2. TMLutas Says:

      There is also the statistical approach to see where votes dropped out. Remember, every precinct has its own vote record. If high evangelical precincts had a drop off, that can be teased out of the voting numbers. It is way too early to get the full raw numbers but it is not beyond reach. It is inconceivable for me that this analysis will remain undone.

    3. zenpundit Says:

      Bruno, you may be correct. In fact, I think that you are correct though I am not sure in which states that marginal demographic hurt most (Ohio? PA?)

      However, the GOP really was walloped by the loss of Hispanic voters this year vice Bush in 2004. Or even McCain.

    4. Joe Citizen Says:

      “No exit poll will show it. Analysts will deny it. Evangelicals (and I am one who happily voted for Romney) won’t admit it. But there it is. I’m sure of it.”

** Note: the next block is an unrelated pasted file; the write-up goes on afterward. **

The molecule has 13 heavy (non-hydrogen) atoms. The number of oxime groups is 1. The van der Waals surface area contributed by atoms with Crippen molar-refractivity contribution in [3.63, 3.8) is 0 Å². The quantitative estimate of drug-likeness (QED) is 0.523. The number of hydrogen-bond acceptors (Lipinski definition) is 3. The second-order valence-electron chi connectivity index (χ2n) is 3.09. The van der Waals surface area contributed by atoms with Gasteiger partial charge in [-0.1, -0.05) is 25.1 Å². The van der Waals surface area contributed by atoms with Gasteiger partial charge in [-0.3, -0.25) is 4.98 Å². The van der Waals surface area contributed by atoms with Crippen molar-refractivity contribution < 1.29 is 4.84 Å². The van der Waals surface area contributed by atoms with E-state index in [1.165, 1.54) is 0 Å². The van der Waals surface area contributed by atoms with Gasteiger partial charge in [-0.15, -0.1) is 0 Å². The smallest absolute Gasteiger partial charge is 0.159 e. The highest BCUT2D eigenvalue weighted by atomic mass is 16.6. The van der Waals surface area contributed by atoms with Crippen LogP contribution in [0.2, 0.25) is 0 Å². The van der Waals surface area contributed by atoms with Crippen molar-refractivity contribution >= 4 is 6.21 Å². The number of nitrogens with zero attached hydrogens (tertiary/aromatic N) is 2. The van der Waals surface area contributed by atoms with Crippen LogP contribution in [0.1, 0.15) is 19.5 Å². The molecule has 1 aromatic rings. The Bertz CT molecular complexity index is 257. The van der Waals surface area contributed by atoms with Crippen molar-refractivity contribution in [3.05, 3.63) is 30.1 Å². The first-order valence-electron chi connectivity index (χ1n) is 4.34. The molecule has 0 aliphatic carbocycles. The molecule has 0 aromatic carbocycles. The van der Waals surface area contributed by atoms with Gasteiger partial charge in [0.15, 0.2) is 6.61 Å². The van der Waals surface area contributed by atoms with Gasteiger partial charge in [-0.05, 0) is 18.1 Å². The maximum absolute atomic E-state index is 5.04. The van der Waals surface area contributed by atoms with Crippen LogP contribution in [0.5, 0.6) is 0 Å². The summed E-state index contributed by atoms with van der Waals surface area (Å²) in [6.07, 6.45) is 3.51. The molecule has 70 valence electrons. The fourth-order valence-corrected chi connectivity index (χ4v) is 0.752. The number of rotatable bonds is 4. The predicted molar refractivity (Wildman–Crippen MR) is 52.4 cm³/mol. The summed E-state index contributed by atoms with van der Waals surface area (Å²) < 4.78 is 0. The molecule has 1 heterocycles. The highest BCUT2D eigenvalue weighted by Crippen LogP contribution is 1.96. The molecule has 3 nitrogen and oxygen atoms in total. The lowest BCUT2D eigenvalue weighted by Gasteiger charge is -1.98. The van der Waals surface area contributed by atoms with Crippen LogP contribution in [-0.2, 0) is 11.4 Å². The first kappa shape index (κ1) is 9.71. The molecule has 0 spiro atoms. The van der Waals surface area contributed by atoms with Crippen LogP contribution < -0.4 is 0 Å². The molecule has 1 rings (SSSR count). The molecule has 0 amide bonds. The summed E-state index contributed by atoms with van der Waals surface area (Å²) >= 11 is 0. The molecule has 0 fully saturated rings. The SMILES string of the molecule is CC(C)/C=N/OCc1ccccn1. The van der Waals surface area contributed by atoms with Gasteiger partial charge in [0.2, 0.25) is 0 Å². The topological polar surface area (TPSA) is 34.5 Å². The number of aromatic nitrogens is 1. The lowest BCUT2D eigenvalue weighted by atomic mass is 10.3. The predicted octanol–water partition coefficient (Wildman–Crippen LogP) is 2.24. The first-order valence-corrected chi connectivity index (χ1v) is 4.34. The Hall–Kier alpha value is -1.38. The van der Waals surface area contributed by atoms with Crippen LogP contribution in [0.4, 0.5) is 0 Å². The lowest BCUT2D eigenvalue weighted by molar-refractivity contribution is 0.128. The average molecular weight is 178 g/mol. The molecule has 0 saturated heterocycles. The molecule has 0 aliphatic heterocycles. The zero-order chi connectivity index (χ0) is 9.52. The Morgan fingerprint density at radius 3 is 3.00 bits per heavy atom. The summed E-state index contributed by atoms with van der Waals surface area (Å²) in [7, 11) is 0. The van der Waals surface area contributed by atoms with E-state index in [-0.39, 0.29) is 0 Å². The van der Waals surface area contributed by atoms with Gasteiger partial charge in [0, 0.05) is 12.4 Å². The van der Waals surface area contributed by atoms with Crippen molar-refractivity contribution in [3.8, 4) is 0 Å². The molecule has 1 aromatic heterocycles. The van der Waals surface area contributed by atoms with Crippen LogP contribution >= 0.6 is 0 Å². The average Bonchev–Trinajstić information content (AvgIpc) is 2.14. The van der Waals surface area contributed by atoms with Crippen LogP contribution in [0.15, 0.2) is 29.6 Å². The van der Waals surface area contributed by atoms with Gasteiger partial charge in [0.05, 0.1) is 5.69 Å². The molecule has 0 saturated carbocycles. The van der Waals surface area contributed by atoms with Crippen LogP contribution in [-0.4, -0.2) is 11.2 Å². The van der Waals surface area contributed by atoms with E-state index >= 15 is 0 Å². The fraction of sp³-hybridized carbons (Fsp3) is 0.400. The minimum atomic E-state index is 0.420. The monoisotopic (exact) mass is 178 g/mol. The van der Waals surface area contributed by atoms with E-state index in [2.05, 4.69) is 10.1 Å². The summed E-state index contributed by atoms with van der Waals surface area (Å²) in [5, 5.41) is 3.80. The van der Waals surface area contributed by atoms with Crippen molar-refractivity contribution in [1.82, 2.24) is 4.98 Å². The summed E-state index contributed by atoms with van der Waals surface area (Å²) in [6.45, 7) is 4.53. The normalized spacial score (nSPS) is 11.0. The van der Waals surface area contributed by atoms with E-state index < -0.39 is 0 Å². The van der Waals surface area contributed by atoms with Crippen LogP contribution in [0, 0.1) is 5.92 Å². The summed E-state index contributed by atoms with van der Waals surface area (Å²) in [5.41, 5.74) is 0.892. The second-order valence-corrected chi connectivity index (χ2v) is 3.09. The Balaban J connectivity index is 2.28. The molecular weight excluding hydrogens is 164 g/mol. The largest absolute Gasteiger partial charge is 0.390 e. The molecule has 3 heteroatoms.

Well, I know you are a conservative and all, so maybe this is not something that means much of anything to you, but do you have any evidence at all to back up your assertion?

      You seems so sure, and yet you admit that there seems to be nothing to point to that rationally would lead one to your conclusion.

      So where do they come from? And what evidence would you accept as a refutation of your thesis?

    5. zenpundit Says:

      I think primary statements by evangelical preachers and political activists might be an indicator of outlier religious resentment toward Romney.